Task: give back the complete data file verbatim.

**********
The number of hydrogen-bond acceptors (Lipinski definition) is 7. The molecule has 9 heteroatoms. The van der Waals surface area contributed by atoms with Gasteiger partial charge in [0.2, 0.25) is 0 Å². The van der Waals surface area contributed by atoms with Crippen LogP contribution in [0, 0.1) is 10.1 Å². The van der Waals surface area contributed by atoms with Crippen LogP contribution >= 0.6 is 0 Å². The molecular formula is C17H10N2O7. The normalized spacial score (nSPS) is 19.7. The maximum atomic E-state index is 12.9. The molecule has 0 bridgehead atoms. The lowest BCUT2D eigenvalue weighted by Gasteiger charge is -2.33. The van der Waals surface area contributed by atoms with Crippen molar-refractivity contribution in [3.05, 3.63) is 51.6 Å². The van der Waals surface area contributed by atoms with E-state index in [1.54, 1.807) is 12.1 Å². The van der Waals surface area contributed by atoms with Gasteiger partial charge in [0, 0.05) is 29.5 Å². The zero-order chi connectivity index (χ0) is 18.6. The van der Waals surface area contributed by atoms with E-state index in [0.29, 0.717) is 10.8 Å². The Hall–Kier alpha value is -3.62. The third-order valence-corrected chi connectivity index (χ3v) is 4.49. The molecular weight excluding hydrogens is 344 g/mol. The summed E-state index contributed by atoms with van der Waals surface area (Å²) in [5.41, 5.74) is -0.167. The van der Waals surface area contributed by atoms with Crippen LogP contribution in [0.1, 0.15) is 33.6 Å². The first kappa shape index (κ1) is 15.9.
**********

The number of hydrogen-bond acceptors (Lipinski definition) is 7. The molecule has 9 heteroatoms. The van der Waals surface area contributed by atoms with Gasteiger partial charge in [0.2, 0.25) is 0 Å². The van der Waals surface area contributed by atoms with Crippen LogP contribution in [0, 0.1) is 10.1 Å². The van der Waals surface area contributed by atoms with Crippen LogP contribution >= 0.6 is 0 Å². The molecular formula is C17H10N2O7. The normalized spacial score (nSPS) is 19.7. The maximum atomic E-state index is 12.9. The molecule has 0 bridgehead atoms. The lowest BCUT2D eigenvalue weighted by Gasteiger charge is -2.33. The van der Waals surface area contributed by atoms with Crippen molar-refractivity contribution in [3.05, 3.63) is 51.6 Å². The van der Waals surface area contributed by atoms with E-state index in [1.54, 1.807) is 12.1 Å². The van der Waals surface area contributed by atoms with Gasteiger partial charge in [0, 0.05) is 29.5 Å². The zero-order chi connectivity index (χ0) is 18.6. The van der Waals surface area contributed by atoms with E-state index in [0.29, 0.717) is 10.8 Å². The Hall–Kier alpha value is -3.62. The third-order valence-corrected chi connectivity index (χ3v) is 4.49. The molecular weight excluding hydrogens is 344 g/mol. The summed E-state index contributed by atoms with van der Waals surface area (Å²) in [5.41, 5.74) is -0.167. The van der Waals surface area contributed by atoms with Crippen LogP contribution in [0.1, 0.15) is 33.6 Å². The first kappa shape index (κ1) is 15.9.